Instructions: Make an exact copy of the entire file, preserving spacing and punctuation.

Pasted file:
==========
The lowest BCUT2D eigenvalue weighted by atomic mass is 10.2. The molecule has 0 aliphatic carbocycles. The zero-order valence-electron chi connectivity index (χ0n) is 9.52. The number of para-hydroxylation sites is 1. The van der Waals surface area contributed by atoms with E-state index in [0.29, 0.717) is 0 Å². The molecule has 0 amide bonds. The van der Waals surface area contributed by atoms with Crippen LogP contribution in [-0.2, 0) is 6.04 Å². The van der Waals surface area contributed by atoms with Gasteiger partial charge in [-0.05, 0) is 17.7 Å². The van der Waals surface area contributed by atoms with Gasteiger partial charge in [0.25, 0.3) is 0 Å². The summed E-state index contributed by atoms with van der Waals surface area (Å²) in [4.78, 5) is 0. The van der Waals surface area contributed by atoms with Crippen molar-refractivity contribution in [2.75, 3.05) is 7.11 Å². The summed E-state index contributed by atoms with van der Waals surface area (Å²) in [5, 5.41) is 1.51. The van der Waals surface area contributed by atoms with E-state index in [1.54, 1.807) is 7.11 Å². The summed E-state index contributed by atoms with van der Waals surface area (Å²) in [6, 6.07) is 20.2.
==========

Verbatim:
The lowest BCUT2D eigenvalue weighted by atomic mass is 10.2. The molecule has 0 aliphatic carbocycles. The zero-order valence-electron chi connectivity index (χ0n) is 9.52. The number of para-hydroxylation sites is 1. The van der Waals surface area contributed by atoms with E-state index in [0.29, 0.717) is 0 Å². The molecule has 0 amide bonds. The van der Waals surface area contributed by atoms with Crippen LogP contribution in [-0.2, 0) is 6.04 Å². The van der Waals surface area contributed by atoms with Gasteiger partial charge in [-0.05, 0) is 17.7 Å². The van der Waals surface area contributed by atoms with Gasteiger partial charge in [0.25, 0.3) is 0 Å². The summed E-state index contributed by atoms with van der Waals surface area (Å²) in [4.78, 5) is 0. The van der Waals surface area contributed by atoms with Crippen molar-refractivity contribution in [2.75, 3.05) is 7.11 Å². The summed E-state index contributed by atoms with van der Waals surface area (Å²) in [5, 5.41) is 1.51. The van der Waals surface area contributed by atoms with E-state index in [1.54, 1.807) is 7.11 Å². The summed E-state index contributed by atoms with van der Waals surface area (Å²) in [6, 6.07) is 20.2.